Additional Analyses of CS21
In the CS21 study, the incidence of PSA failure (defined as a PSA increase of ≥ 50% from nadir and ≥5 ng/mL on two consecutive occasions at least 2 weeks apart) during the study was 8.9%, 14.2%, and 14.1% in the 240/80 mg degarelix, 240/160 mg degarelix and leuprolide groups, respectively.8 Because 240/80 mg degarelix is the recommended dosing regimen, Tombal et al conducted an additional analysis of the secondary end point of biochemical recurrence rate and found that patients in the CS21 study had a lower PSA failure rate with 240/80 mg degarelix compared to 7.5 mg/month leuprolide; the difference was most marked in those with baseline PSA >20 ng/mL or metastatic prostate cancer.23 For changes in serum alkaline phosphatase levels, the decrease in serum alkaline phosphatase in the degarelix 240/80 mg group was greater than in the leuprolide group, especially in patients with bone metastases or patients with a baseline PSA level >50 ng/mL.24 Over 1 year, patients using degarelix always maintained an alkaline phosphatase inhibition state, and there was no increase in serum alkaline phosphatase levels of patients in the late stage, unlike the leuprolide group.24
Extension Phase of CS21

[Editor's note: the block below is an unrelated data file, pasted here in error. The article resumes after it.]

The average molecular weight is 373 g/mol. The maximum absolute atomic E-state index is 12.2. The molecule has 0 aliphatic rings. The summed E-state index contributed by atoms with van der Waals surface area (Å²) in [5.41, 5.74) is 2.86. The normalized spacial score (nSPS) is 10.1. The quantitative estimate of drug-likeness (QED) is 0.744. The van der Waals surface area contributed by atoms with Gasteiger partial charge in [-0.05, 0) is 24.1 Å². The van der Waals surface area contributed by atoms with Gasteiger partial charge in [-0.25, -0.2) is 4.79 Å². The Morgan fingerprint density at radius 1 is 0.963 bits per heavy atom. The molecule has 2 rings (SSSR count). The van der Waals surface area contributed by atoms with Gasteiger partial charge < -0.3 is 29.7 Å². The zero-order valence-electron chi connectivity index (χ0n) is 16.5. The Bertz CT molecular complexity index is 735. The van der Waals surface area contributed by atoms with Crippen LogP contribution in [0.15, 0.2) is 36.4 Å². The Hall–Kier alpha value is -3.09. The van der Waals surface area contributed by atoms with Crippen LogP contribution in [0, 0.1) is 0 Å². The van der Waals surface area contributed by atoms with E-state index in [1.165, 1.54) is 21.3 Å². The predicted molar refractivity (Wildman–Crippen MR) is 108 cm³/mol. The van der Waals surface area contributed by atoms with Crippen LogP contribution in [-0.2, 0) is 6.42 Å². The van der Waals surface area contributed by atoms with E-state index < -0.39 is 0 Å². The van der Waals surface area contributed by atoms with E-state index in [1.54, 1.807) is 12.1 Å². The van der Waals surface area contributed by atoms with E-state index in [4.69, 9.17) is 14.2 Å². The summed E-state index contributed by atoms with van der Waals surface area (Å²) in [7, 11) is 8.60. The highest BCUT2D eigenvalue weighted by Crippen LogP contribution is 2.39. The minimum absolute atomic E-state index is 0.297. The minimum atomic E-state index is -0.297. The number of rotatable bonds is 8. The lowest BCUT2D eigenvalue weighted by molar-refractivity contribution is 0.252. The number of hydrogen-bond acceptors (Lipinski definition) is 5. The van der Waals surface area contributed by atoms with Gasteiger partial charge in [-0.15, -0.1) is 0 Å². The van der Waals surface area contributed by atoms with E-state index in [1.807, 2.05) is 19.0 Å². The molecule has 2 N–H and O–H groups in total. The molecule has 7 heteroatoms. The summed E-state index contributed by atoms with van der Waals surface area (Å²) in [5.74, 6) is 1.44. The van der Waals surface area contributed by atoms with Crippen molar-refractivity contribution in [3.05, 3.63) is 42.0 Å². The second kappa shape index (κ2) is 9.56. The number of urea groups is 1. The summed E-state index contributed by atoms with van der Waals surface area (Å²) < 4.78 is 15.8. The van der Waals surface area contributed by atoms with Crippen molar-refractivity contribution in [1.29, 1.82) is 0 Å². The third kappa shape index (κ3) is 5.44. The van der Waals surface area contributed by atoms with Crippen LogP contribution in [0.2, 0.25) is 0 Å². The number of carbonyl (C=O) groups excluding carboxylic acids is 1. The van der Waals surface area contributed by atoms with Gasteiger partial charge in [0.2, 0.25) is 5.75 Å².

In recent years, a number of studies have suggested that PSA progression may predict overall survival in prostate cancer patients.25,26 In the extension phase of the CS21 study, in addition to its good tolerance and stable testosterone suppression within 5 years,27 it was also found that the PSA progression-free survival (PSA-PFS) hazard rate of the degarelix group was relatively lower than the leuprolide group, and the PSA-PFS hazard rate was decreased significantly after patients in the leuprolide group were switched to the degarelix group, while the rate was consistent in patients who continued to use degarelix.27,28 Furthermore, studies by Iversen et al showed that degarelix monotherapy also produces a superior effect on PSA-PFS outcome than the GnRH agonist + bicalutamide dosing regimen.29 The above findings may indicate that degarelix has certain advantages in delaying the progression of PSA compared to GnRH agonists, although its specific mechanism of action is unclear.23,28,29 On the other hand, degarelix reduces LH and FSH levels more directly and rapidly,8 and it was confirmed that its inhibition of FSH levels was more profound than leuprolide because FSH levels were further suppressed in patients who switched from the leuprolide group to the degarelix group until levels were similar to those observed during continuous degarelix treatment.28 An authoritative study found that FSH receptors are selectively expressed on the surface of blood vessels in a variety of organ tumours, including prostate cancer,30 and FSH is considered to play an important role in the growth regulation of prostate cancer cells.31,32 A single-centre retrospective study found that there was a trend for a negative correlation between FSH values and the time from hormone-sensitive prostate cancer to castration resistance.33 However, there is still a lack of data from large-scale clinical studies on whether prostate cancer patients who use degarelix have better long-term benefits.